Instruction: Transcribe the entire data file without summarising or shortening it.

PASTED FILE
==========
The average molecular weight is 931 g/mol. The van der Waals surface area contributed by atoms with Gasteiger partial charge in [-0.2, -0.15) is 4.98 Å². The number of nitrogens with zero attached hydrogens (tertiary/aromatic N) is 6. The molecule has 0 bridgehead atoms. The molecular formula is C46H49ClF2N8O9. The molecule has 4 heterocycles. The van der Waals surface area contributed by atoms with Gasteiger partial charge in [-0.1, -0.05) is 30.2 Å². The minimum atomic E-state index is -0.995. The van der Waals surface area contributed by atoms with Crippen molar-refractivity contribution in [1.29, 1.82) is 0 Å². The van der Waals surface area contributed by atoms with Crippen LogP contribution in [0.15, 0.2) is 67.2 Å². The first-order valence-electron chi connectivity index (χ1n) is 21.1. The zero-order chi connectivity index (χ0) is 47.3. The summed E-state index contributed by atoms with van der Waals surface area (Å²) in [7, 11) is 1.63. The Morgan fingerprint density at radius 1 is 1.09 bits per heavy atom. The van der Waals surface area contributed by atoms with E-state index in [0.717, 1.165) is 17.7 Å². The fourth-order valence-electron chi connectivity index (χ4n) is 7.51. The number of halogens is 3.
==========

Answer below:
The average molecular weight is 931 g/mol. The van der Waals surface area contributed by atoms with Gasteiger partial charge in [-0.2, -0.15) is 4.98 Å². The number of nitrogens with zero attached hydrogens (tertiary/aromatic N) is 6. The molecule has 0 bridgehead atoms. The molecular formula is C46H49ClF2N8O9. The molecule has 4 heterocycles. The van der Waals surface area contributed by atoms with Gasteiger partial charge in [-0.1, -0.05) is 30.2 Å². The minimum atomic E-state index is -0.995. The van der Waals surface area contributed by atoms with Crippen molar-refractivity contribution in [1.29, 1.82) is 0 Å². The van der Waals surface area contributed by atoms with Crippen LogP contribution in [0.15, 0.2) is 67.2 Å². The first-order valence-electron chi connectivity index (χ1n) is 21.1. The zero-order chi connectivity index (χ0) is 47.3. The summed E-state index contributed by atoms with van der Waals surface area (Å²) in [7, 11) is 1.63. The Morgan fingerprint density at radius 1 is 1.09 bits per heavy atom. The van der Waals surface area contributed by atoms with E-state index in [0.717, 1.165) is 17.7 Å². The fourth-order valence-electron chi connectivity index (χ4n) is 7.51. The number of halogens is 3.